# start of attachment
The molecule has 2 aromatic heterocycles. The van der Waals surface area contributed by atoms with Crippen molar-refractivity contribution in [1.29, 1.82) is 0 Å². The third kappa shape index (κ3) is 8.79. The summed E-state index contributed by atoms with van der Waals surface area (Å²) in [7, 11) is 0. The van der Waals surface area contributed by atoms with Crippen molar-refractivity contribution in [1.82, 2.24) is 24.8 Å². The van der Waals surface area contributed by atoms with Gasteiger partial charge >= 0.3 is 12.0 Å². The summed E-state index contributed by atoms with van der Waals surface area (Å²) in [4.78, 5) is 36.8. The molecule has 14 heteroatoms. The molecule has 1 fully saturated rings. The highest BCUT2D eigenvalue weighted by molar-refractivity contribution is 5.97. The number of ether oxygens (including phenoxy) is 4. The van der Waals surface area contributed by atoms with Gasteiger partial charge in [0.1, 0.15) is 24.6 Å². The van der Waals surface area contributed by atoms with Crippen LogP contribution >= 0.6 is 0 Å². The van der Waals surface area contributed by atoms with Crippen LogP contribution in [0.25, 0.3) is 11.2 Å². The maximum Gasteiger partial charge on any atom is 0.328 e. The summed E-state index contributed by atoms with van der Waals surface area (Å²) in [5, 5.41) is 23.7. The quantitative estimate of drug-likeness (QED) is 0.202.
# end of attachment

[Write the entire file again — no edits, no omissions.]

The molecule has 2 aromatic heterocycles. The van der Waals surface area contributed by atoms with Crippen molar-refractivity contribution in [1.29, 1.82) is 0 Å². The third kappa shape index (κ3) is 8.79. The summed E-state index contributed by atoms with van der Waals surface area (Å²) in [7, 11) is 0. The van der Waals surface area contributed by atoms with Crippen molar-refractivity contribution in [1.82, 2.24) is 24.8 Å². The van der Waals surface area contributed by atoms with Gasteiger partial charge >= 0.3 is 12.0 Å². The summed E-state index contributed by atoms with van der Waals surface area (Å²) in [4.78, 5) is 36.8. The molecule has 14 heteroatoms. The molecule has 1 fully saturated rings. The highest BCUT2D eigenvalue weighted by molar-refractivity contribution is 5.97. The number of ether oxygens (including phenoxy) is 4. The van der Waals surface area contributed by atoms with Gasteiger partial charge in [0.1, 0.15) is 24.6 Å². The van der Waals surface area contributed by atoms with Crippen LogP contribution >= 0.6 is 0 Å². The van der Waals surface area contributed by atoms with Crippen LogP contribution in [0.25, 0.3) is 11.2 Å². The maximum Gasteiger partial charge on any atom is 0.328 e. The summed E-state index contributed by atoms with van der Waals surface area (Å²) in [5, 5.41) is 23.7. The quantitative estimate of drug-likeness (QED) is 0.202.